Nuffield Stop: Willmot Cattle Company
I had the privilege to spend a couple of days with Stuart Austin, the general manager of Willmot Cattle Company based out of Ebor, NSW. Stuart is a student of holistic management and a graduate of the Grazing for Profit program in Australia.
The owners of Willmot are very passionate about regenerative agriculture and Stuart has been fortunate to have them fully behind his push to create a profitable business while enhancing the landscape. They have been exploring the possibility of selling carbon credits from their pastures and have been working with a couple different companies to develop protocols to document carbon in the soil. Regen Network is one of these companies and is looking at using NDVI technology to correlate and monitor soil carbon. Stuart figures if they can increase soil organic matter by 0.5% over a three year time period it will make the costs for the initial soil sampling and resampling to verify gains. I am always skeptical to sell carbon credits as I wouldn’t want to be held liable if something out of my control were to occur that causes a carbon loss.
With the recent rains Stuart has been busy restocking their ranches with trader cattle. We went to the Tamworth Regional LIvestock Exchange and it was quite a contrast to what I am used to in Canada for a cattle sale. Cattle don’t leave the pen and the auctioneers are on a catwalk up above the pens and buyers and auctioneers move along from pen to pen selling cattle. It is a very efficient low stress way to sell cattle. In trying to think why we don’t embrace this technique in Canada two things come to mind; the added infrastructure and cost that would be necessary to keep buyers/auctioneers warm during the cold winter.
Cattle prices have taken off recently and with the rains Stuart was able to get ahead of the market buying for the last few weeks, trusting his grass management and forecast that the Maiagraze app gives him. Stuart and the Willmot team are behind the development of the grazing management program Maiagraze. This program allows them to keep track of the grazing plan, records of all the different mobs of cattle, keep inventory of the current forage and predicts future growth using a 12 month rolling average precipitation. This allows stocking rate decisions to be made well in advance of any forage surplus or shortfalls, particularly important with the recent drought and the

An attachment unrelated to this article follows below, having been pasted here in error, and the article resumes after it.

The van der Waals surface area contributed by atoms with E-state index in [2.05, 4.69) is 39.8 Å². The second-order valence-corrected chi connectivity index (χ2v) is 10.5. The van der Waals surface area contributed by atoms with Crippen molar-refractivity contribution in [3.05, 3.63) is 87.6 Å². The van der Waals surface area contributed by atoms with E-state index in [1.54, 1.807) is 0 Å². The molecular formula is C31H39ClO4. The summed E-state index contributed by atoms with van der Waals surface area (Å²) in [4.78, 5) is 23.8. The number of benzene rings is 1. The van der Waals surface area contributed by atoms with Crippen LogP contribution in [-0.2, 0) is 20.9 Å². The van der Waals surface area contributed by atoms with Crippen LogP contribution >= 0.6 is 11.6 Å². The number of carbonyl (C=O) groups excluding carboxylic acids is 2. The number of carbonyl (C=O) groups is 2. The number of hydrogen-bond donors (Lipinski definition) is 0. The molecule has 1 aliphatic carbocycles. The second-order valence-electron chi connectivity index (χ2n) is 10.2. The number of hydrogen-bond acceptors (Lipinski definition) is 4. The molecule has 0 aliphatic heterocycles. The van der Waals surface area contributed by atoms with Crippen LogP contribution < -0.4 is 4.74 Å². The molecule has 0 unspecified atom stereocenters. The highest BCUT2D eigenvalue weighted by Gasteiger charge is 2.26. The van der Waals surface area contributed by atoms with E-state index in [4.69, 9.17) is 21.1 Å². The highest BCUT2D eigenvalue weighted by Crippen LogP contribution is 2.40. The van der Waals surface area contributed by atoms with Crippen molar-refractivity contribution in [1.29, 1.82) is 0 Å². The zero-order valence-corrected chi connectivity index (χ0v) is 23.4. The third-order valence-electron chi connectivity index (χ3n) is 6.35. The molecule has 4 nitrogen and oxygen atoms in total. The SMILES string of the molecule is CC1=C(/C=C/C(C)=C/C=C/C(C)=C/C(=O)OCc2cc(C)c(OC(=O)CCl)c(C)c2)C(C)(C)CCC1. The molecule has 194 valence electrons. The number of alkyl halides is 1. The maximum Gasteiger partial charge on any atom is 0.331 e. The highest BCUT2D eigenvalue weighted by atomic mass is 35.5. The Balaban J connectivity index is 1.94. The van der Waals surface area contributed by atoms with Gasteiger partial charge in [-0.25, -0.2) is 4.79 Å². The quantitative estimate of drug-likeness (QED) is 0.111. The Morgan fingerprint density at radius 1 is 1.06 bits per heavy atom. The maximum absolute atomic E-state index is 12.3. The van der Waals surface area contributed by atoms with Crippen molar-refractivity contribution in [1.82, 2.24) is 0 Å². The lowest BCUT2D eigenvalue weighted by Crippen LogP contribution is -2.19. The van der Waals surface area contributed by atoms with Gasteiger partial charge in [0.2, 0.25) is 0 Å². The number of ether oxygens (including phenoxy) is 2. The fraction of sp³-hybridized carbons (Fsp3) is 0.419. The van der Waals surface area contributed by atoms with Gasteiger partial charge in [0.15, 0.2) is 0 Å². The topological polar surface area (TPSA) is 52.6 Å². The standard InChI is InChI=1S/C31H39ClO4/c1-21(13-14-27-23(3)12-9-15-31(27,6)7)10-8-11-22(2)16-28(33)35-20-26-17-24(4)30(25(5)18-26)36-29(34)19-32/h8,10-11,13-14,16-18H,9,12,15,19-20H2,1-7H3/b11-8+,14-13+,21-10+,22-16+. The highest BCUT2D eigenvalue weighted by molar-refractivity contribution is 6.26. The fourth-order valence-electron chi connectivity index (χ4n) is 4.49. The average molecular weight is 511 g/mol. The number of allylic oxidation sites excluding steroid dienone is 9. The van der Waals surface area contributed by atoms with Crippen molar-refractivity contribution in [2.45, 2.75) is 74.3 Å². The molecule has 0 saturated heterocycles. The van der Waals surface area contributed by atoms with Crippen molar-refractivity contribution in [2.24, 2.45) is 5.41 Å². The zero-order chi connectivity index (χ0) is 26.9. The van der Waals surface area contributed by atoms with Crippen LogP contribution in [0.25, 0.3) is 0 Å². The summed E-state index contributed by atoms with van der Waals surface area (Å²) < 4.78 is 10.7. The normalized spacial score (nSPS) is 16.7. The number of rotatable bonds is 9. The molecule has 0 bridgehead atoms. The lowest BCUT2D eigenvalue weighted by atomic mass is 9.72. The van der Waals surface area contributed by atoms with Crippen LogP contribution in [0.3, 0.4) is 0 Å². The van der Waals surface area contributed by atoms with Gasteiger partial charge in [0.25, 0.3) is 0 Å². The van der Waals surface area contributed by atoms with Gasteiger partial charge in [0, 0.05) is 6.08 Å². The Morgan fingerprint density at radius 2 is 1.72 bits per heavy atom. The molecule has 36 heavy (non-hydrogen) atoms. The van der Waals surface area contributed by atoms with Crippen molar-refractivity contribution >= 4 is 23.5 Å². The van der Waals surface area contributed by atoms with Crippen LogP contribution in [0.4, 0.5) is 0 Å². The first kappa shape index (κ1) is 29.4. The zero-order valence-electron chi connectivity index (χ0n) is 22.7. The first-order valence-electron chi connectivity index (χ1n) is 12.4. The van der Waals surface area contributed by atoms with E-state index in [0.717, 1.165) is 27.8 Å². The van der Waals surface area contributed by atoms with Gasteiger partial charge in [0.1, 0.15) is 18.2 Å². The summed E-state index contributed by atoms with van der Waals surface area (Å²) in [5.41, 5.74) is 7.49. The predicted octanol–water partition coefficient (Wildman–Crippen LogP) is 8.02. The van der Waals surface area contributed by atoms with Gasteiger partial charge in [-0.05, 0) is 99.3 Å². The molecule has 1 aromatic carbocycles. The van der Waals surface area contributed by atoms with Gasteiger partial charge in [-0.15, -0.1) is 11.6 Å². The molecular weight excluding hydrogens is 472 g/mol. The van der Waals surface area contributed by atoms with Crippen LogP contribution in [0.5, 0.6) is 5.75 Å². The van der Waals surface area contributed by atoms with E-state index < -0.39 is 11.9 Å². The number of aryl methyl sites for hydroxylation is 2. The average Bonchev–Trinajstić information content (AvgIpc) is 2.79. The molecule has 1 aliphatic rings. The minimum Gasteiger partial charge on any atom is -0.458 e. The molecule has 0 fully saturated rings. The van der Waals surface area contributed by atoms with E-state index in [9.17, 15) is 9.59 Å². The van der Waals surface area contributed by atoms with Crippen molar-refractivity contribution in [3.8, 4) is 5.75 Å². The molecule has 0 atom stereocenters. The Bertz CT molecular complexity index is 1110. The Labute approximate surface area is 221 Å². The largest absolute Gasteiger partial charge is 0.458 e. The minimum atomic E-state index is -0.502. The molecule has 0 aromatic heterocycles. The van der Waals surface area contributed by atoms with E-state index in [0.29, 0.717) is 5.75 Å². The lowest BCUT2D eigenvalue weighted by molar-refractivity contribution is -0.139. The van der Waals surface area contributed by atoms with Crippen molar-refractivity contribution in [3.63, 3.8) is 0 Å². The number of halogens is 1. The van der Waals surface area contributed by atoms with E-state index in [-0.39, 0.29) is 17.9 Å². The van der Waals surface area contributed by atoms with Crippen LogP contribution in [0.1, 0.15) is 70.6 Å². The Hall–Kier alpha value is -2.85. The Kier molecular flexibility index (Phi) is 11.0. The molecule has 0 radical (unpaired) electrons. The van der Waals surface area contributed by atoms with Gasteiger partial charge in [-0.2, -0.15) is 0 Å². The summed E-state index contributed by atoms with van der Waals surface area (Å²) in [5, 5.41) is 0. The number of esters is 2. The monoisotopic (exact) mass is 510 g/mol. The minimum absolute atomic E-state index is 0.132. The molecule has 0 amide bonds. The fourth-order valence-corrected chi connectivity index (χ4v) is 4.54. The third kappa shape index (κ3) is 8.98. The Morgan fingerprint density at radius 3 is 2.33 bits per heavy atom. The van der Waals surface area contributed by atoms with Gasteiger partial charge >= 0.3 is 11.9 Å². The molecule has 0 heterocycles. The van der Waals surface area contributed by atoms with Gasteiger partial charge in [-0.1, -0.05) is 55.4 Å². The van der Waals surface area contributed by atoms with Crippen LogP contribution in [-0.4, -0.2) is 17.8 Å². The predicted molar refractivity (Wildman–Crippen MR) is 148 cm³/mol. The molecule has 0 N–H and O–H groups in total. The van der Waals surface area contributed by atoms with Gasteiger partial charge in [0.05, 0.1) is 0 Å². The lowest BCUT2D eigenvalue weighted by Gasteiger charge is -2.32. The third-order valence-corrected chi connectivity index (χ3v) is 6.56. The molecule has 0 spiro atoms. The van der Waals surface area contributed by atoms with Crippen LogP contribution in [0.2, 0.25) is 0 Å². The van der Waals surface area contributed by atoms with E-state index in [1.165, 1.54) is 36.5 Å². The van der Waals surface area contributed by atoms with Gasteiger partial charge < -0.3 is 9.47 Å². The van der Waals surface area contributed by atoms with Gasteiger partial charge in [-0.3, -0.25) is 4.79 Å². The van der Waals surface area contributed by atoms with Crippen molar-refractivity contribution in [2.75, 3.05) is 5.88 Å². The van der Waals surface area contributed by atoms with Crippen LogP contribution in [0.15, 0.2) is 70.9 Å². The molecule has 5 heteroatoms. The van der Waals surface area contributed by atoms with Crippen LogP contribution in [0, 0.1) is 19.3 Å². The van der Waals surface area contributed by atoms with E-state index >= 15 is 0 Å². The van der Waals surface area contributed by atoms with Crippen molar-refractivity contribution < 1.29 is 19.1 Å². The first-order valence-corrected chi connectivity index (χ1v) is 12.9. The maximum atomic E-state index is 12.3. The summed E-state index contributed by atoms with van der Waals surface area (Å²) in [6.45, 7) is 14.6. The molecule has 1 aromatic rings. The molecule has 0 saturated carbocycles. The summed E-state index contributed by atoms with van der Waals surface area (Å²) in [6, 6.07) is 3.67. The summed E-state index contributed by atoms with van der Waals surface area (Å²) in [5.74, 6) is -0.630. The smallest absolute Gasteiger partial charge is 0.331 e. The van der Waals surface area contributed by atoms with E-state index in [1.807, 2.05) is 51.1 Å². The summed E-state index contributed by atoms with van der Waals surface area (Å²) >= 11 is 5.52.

Willmot cattle company and a few other farmers that I visited with were grazing trader cattle, selling and buying feeder cattle or thin cows to put weight on. It was good to see people utilizing the sell/buy method of trading cattle. To make the cattle trading enterprise more viable Willmot Cattle Company has recently invested in a third farm that has irrigation on it. This will allow them to grow more summer feed during the dry season and let them stay in the market, avoiding major price swings in the market that they would otherwise be sidelined for in the dormant season. This is particularly valuable in Australia as stocking rates can vary dramatically with the boom or bust rainfall and forage growth.